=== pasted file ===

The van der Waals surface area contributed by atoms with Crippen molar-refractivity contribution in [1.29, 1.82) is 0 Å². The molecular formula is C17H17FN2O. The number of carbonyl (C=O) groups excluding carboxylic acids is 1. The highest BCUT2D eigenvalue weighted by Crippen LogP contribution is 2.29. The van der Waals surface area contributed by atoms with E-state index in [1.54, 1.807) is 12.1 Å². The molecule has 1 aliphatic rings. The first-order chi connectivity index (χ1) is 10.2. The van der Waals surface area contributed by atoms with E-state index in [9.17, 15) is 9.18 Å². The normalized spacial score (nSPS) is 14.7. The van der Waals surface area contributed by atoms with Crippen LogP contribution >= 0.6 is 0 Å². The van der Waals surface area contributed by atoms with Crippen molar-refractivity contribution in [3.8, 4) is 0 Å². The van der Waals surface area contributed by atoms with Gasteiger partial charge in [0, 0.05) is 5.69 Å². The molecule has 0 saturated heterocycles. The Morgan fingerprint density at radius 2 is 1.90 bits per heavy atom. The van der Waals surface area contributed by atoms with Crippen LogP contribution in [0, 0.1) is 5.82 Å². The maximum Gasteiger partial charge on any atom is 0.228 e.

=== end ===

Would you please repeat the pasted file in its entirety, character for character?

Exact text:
The van der Waals surface area contributed by atoms with Crippen molar-refractivity contribution in [1.29, 1.82) is 0 Å². The molecular formula is C17H17FN2O. The number of carbonyl (C=O) groups excluding carboxylic acids is 1. The highest BCUT2D eigenvalue weighted by Crippen LogP contribution is 2.29. The van der Waals surface area contributed by atoms with E-state index in [1.54, 1.807) is 12.1 Å². The molecule has 1 aliphatic rings. The first-order chi connectivity index (χ1) is 10.2. The van der Waals surface area contributed by atoms with E-state index in [9.17, 15) is 9.18 Å². The normalized spacial score (nSPS) is 14.7. The van der Waals surface area contributed by atoms with Crippen LogP contribution >= 0.6 is 0 Å². The van der Waals surface area contributed by atoms with Crippen molar-refractivity contribution in [3.8, 4) is 0 Å². The van der Waals surface area contributed by atoms with Gasteiger partial charge in [0, 0.05) is 5.69 Å². The molecule has 0 saturated heterocycles. The Morgan fingerprint density at radius 2 is 1.90 bits per heavy atom. The van der Waals surface area contributed by atoms with Crippen LogP contribution in [0, 0.1) is 5.82 Å². The maximum Gasteiger partial charge on any atom is 0.228 e.